Page 46 - Church Music Quarterly June 2019
P. 46

Worth hearing Recommended Essential listening
 A YEAR AT . . .
Choir of Exeter Cathedral / Timothy Parsons (organ) / Timothy NoonRegent REGCD524
Choir of Lincoln Cathedral / Jeffrey Makinson (organ) / Aric Prentice · Regent REGCD532
I’ve always had a soft spot for Exeter Cathedral; during their latter years my late parents liked to attend Sunday choral evensong sitting in the return stalls under the organ – truly a ringside seat!
Listening to this CD of the cathedral choir under the direction of Timothy Noon has evoked happy memories and it’s marvellous to hear them in good voice.
Regent’s A Year at ... series continues to work well as a framework to reflect music-making at many of our great cathedrals. Alongside the key Christian seasons such as Christmas and Easter, local patron saints and other feast days are celebrated. Exeter’s collection begins with a rousing performance of Howells’s Hymn to St Cecilia. There are some excellent repertoire choices – Robert Parsons, Philip Lawson, Tallis (11 wondrously soaring minutes of Videte miraculum) and Purcell’s Hear my prayer. Also represented are key pieces by John Blow, S.S. Wesley, Hadley and Stainer.
As the cathedral’s patron saint is
St Peter, I was slightly disappointed that Britten’s Hymn to St Peter hasn’t been included but Anthony Piccolo’s Jesus walking on the waves is a fascinating substitute. It’s described not as an anthem but a dramatic scena depicting Matthew’s Gospel account of Peter’s fear and faith during the storm in which Christ calmed the waters. Jonathan Dove’s Seek him that maketh the seven stars rounds
off an excellent listen.
Another of Regent Records’ A Year at ... series takes us to Lincoln Cathedral. As with the recording from Exeter, this is a collection of works reflecting seasons of the church year interspersed with pieces of local interest and origin. Who better at Lincoln than to start with William Byrd who was appointed organist and master of the choristers in 1563! His Vigilate that opens this CD takes care of the Advent offering, immediately followed by Ding dong, merrily on high in the increasingly popular arrangement by Mack Wilberg and Peter Stevens. Looking down the list of 17 pieces, there are wonderful choices from the 16th century up to
the present day: S.S. Wesley, Parsons, Taverner, Tallis, Brahms and Finzi, with more contemporary pieces from Bob Chilcott, Judith Bingham and Mark Blatchly.
What mark out each of the A Year
at ... CDs are works that have begun life in the featured cathedral and become a part of its tradition. My dearest wish by Lincolnshire composer Patrick Hawes, commissioned by the cathedral in 2010, is a case in point. This pleasingly sonorous piece sets a text by the composer’s brother Canon Andrew Hawes who has served as a priest in the Lincoln diocese and as a prebendary at the cathedral. In turn the text is drawn from sayings by Bishop Edward King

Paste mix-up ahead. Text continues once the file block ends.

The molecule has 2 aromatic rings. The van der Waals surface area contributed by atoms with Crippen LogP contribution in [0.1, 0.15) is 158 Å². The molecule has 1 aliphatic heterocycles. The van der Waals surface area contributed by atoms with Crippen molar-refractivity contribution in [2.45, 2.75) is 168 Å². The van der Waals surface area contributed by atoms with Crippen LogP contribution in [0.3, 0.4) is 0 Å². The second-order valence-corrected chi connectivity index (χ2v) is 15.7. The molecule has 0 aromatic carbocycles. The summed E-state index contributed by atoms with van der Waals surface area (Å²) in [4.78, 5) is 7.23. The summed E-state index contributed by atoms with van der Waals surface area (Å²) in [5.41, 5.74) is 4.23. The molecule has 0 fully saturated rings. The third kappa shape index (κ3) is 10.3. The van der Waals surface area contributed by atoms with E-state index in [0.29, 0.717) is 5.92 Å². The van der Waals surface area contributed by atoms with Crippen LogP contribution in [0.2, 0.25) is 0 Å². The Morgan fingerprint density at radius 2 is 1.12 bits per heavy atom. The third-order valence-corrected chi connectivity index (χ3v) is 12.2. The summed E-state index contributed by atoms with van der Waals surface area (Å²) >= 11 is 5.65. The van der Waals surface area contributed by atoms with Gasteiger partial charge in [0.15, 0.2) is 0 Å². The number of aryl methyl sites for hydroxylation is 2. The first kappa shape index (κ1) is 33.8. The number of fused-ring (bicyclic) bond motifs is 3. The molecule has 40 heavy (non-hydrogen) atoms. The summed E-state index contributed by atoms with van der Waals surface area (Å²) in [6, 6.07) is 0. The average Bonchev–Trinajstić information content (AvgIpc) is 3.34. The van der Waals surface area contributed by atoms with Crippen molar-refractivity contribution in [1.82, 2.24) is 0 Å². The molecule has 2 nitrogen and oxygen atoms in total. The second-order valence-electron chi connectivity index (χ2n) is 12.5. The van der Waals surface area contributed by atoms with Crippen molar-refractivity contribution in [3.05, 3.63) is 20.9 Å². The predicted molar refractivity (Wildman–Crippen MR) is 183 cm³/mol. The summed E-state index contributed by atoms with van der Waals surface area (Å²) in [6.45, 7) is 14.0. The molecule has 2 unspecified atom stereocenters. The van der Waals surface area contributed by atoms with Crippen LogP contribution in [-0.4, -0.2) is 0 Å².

who was Bishop of Lincoln from 1885 until his death. Now that is a local brew! Stuart Robinson
Cathedral Singers of Chicago / Pamela Warrick-Smith (soprano) / Richard Proulx / John L. Bell SPCK 978-0-281-08002-1 £14.99
Is this a CD of songs accompanied by
a beautifully produced book or a book of readings, prayers and meditations accompanied by a hauntingly poignant recording? It is both: unusual in concept and format, but resulting
in an item to be read, listened to and treasured. Songs to accompany the process of grieving have a long history, not least in the songs of lament in the Book of Psalms. In this new CD/book the songs begin and end with solidarity with Jesus in his grief – starting with scripture ‘... Jesus wept’ and ending with the spiritual ‘Nobody knows the trouble I’ve seen’. In between, John Bell organizes the material to move from ‘grief, fear and abandonment’ through ‘consolation’, then ‘leave taking’ (a section that concludes
with the Agnus Dei and ‘Lux perpetua’ from the Requiem) before reaching the ‘saints in heaven’.
The 17 musical items include original hymns by John Bell, biblical paraphrases, liturgical texts and spirituals. Many
of the hymns have original tunes but there is also effective use of folk melodies including Iona boat song, Lark in the clear air and O waly waly. The Genevan Psalm 12 tune, otherwise known as Donne secours, has a dance feel in John Bell’s catchy treatment for ‘Go, silent friend’. The 16-voice choir is accompanied at various times by flute, oboe, cello, piano and organ. The songs collectively embrace grief and loss with courage and, ultimately, a sense
of hope and trust in God.
Julian Elloway

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